Is it '99 again? Exploring today's social tech bubble | WBEZ
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Eight Forty-Eight

In the tech world, some say it's 1999 all over again

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Facebook's IPO (Flickr/Mario Sixtus)
It’s beginning to look a lot like the mid-1990s and not only because hipsters have decided to bring back high waistlines. A growing chorus of tech analysts say we’re staring at a tech bubble. This time, instead of – or basically any ostensible company with a dot com suffix  – it's social media that some claim is dramatically over-hyped.
Writer Curtis Silver, a guest on Wednesday's Eight Forty-Eight, wrote about the latest bubble in a recent article on Wired. He thinks that the social media bubble keeps on metastasizing because of its ubiquity in our lives and lexicon (Facebooked anyone lately?). Facebook’s lower-than-expected IPO, coming on the tail of Groupon's, certainly increased the growing chorus of prognosticators.
Aside from hoping to get scooped up by a biggie like Google or Facebook, start-ups don’t really have a business plan. So far, with venture capital money still being thrown around like it’s 1994, that’s been enough.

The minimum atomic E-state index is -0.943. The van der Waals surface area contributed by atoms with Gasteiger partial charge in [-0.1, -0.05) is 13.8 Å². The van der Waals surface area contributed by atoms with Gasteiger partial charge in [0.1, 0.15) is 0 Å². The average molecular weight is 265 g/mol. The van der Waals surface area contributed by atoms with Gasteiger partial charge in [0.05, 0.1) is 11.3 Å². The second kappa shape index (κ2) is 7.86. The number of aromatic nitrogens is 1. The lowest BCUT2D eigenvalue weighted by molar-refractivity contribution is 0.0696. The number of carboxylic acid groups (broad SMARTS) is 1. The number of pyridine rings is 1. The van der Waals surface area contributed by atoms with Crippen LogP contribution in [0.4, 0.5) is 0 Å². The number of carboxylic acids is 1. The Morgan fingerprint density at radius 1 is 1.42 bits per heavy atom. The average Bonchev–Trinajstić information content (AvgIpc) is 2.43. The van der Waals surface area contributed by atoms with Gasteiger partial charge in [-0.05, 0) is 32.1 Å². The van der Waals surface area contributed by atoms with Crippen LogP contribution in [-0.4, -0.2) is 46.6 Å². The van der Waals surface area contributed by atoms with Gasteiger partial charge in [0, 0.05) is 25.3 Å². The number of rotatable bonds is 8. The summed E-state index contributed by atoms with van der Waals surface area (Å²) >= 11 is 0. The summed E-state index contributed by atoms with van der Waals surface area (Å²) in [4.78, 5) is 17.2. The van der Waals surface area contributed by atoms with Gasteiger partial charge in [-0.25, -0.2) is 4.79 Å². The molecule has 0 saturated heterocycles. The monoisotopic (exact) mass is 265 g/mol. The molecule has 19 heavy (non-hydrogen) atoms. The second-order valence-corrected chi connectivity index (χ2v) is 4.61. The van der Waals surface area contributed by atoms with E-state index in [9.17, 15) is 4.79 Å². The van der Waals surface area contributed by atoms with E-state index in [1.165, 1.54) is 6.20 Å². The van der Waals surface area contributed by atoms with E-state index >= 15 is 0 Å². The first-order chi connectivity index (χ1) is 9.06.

Rob Schultz, senior director of VC firm Illinois Ventures, is still betting on the tech economy. "Things have changed completely since 1999," Schultz says. "The companies have business models that are working, people are actually online today."
Illinois Ventures is currently betting on a number of social tech start-ups, like ShareThis, a program that analyzes how people share information, and Katerva, which helps people find "influencers" by analyzing Twitter and Facebook connections. Schultz joins Eight Forty-Eight and explains why some argue that Facebook's IPO was priced perfectly, and why he himself believes social tech is creating a healthy target advertising environment. 
The show also examines the effect a deflated tech sector would have on the larger economy. Banks aren’t as intertwined in Internet giants as they were in toxic assets. Facebook going belly up would not, as the housing bubble did, force millions of Americans out of their homes. And some, including Silver, believe that even if social media does go bust, by the time it does there will  be a new technology to replace it. If Facebook replaced, the next step is anyone's guess. Perhaps a computer chips in our brains?

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